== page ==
ISSN (Print) - 0012-9976 | ISSN (Online) - 2349-8846

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Building New Solidarities

Public religious festivals are a ready resource for reactionary politics. Can they be secularised?

Religious festivals are no more merely about religion or spirituality. They are as much, if not much more, about politics, about national and other identities, and about the market. They are also, lest we forget, about celebrating and fraternising. Increasingly though, many festivals are coming under pressure from caste, gender and civic groups for their symbolisms and ideological content. As the country gets into the period of public festivals it may be a good time to take a step back and reflect on these events.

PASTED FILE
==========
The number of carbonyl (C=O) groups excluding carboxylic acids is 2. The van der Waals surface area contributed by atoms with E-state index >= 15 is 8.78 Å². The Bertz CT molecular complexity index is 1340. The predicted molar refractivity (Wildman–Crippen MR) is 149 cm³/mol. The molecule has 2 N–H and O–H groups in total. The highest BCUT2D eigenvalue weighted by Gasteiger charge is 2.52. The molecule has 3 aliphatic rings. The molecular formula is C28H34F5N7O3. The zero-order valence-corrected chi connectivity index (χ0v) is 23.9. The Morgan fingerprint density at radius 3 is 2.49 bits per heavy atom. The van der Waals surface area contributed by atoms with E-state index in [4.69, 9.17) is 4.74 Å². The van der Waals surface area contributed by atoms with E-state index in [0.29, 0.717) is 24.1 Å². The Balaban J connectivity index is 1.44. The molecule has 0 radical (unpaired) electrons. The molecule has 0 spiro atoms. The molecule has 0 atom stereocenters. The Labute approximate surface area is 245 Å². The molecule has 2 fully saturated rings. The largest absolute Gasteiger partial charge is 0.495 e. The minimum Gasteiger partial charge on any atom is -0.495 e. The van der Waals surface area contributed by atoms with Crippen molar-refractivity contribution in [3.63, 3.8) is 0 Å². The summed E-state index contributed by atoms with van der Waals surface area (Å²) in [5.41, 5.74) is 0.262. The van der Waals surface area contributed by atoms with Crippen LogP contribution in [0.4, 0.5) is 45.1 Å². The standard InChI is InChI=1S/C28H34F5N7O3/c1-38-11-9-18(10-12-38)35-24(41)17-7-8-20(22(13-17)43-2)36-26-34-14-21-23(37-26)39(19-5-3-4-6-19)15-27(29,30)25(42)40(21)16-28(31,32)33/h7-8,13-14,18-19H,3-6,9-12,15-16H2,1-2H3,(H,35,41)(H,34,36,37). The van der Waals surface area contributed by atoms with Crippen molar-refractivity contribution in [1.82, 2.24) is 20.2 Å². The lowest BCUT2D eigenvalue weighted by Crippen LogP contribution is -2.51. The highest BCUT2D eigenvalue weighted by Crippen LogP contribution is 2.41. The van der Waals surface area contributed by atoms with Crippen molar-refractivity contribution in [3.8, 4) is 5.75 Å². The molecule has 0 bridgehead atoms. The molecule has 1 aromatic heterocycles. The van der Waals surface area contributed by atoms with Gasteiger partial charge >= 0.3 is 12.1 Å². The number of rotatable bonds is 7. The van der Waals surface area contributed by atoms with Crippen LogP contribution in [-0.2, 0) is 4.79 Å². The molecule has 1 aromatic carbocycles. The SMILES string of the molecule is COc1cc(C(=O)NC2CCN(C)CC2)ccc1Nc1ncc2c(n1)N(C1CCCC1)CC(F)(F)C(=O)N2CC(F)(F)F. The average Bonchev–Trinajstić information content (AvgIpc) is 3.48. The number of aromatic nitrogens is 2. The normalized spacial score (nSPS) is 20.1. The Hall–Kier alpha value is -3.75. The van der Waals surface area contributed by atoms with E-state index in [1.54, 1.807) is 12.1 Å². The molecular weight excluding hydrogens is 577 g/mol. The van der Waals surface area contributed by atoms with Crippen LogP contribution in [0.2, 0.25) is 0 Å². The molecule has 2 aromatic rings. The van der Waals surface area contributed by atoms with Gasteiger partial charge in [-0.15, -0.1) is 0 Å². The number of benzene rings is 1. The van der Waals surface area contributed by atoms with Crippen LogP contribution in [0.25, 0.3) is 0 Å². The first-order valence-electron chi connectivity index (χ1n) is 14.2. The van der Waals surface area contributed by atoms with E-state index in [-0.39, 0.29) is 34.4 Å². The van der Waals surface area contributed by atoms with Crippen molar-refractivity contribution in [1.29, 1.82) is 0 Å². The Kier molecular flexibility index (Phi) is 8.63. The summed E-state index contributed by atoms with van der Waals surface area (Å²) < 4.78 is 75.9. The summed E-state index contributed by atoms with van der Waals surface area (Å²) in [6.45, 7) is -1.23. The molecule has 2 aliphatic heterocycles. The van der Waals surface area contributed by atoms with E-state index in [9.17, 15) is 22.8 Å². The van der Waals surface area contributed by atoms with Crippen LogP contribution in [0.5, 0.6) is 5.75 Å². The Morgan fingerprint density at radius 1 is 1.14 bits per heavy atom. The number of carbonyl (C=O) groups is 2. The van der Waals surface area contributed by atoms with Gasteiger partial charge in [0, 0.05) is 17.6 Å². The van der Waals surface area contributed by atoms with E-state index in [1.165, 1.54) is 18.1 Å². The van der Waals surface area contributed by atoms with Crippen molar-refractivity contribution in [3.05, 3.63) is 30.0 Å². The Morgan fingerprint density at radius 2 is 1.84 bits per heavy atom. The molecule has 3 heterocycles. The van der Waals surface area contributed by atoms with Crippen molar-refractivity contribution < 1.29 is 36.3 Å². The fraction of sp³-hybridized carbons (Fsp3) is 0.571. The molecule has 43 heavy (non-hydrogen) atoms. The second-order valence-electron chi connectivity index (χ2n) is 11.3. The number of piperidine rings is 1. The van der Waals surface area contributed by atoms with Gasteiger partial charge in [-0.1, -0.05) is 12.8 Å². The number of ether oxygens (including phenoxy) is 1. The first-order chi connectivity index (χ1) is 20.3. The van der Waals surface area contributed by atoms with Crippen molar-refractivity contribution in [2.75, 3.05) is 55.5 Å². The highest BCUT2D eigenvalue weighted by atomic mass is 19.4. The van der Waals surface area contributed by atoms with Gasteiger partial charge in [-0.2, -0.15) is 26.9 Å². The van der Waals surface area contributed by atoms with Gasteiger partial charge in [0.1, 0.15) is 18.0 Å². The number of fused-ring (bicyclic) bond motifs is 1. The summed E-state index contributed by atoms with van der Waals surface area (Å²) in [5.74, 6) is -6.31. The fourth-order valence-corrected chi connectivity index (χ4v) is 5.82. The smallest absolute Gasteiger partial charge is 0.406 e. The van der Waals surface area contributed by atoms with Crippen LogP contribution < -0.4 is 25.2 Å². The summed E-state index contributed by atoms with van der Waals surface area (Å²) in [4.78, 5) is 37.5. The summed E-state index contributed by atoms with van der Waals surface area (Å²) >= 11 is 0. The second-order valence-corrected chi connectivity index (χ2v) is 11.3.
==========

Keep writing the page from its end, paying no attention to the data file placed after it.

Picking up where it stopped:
It was only in the late 19th century that religious festivals started coming out of the seclusion of the home and the religious gathering to become public spectacles, involving and inviting a larger public to participate. This tradition of public or, in that particular sense, communal (sarvajanik) religious festivals was a conscious effort by some nationalists to unite the community for the nation. The deliberate effort of Bal Gangadhar Tilak in starting the public Ganesh Pujas in Bombay or of the young Bengali nationalists in starting similar public Durga Pujas in Calcutta was to harness the potential of religious symbols and icons to unite large numbers of people in the new cities of colonial India by unshackling these ceremonies from their traditional family, caste and locality moorings. That this was a successful political intervention is attested to by the history of the 20th century where all mass religious denominations have changed their religious practices to make public religious celebration the centrepiece of their religious imagination and community identity. Thus Ganesh Chaturthi has become a cultural symbol of Maharashtra, like Onam has for Kerala or Durga Puja for Bengal.

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